Next come the more mini-size droplegs. Spec-Ops makes one that is 4 PALS channels when most of the full size ones are 5. This size along with the placement of the single leg strap make it a more practical application of a single strap. The two long and separated vertical belt connections is a new approach and the main bulk of the dropleg appears to be mesh for ventilation. Tactical Tailor makes an even smaller 4 channel dropleg based on their full size version. This size mostly appeals to holding just a modular holster. Sord Tactical went slimmer in the other direction with their "Slick and Tight" leg pannel. They went with 2 legstraps despite the 3 PALS channel height and have a 2 strap vertical belt connection with even more spacing between the straps than the Spec-Ops one.
When you do figure out which dropleg is for you, the general rule is keep it light on your loads. A couple extra MAGs, perhaps a medic pouch, or a drop pouch are some common loadouts. A SAW pouch with a 200 round box would be an example of something unrecommended. WIth that kind of weight no amount of grippy webbing leg straps are going to keep it in place while running.
In closing, while shopping around you will likely see some dropleg extenders. I don't know who the hell is using these since most droplegs are adjustable to "way too long" by default. One practical use for them, however, is to convert non SRB vertical belt connection straps to having a SRB. SRBs (Side Release Buckles) greatly assist in the speed of taking droplegs on and off. The next to last picture shows some of the problems with mounting on vests/carriers. To get maximum ride on the emdom hangers, one mounts them upside down, but this causes quite a bit a fabric strain to both the hanger and what it is mounted to. Do keep in mind that they work perfectly fine in their normal SRB down position, but become more like extenders. The final picture is a poor man's vest/carrier SRB system I came up with. Just take 2 short MALICE clips and use them upside-down to mount a 2" SRB. I added shock cord for additional support. Approximate cost $3-$4. I only went over modular droplegs in this article so it isn't already longer than it is. With limited browsing efforts you will also notice many dropleg variants with permanent pouches such as a dump pouch and pistol holsters on the market.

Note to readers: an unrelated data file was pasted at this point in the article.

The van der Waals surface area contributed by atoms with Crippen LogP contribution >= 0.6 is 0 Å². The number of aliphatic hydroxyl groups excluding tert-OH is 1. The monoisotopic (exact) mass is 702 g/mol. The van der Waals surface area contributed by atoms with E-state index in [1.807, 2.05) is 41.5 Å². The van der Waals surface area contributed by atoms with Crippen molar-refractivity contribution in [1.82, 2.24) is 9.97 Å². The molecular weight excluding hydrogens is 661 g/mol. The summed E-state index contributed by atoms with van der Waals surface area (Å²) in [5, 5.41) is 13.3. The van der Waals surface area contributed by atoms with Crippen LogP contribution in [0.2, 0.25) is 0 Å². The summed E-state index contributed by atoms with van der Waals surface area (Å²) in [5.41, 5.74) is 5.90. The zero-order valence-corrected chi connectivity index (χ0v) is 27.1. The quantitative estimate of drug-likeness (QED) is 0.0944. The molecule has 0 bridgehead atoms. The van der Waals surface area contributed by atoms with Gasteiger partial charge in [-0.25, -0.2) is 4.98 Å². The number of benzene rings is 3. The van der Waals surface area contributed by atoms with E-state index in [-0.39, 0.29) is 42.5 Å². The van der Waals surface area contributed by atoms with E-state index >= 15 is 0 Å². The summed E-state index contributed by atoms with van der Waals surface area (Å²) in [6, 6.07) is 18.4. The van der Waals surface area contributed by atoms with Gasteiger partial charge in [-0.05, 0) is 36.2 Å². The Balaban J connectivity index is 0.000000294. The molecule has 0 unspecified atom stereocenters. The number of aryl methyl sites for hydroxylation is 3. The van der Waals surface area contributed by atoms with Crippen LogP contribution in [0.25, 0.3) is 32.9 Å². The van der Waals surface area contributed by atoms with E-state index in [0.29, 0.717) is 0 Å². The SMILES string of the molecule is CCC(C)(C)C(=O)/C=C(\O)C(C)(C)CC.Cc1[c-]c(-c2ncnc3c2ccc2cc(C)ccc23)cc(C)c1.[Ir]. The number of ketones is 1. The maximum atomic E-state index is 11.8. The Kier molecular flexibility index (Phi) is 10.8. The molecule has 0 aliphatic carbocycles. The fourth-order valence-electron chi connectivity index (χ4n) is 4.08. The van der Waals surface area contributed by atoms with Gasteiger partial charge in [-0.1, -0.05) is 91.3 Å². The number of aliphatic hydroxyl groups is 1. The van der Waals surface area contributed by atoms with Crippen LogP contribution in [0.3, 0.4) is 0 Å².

I hope this article has been helpful. Bug me if you see anything you feel strongly against, but messaging me just to say you liked the information is good too. You can watch the progress of my own dropleg idea on my prototype page: <link>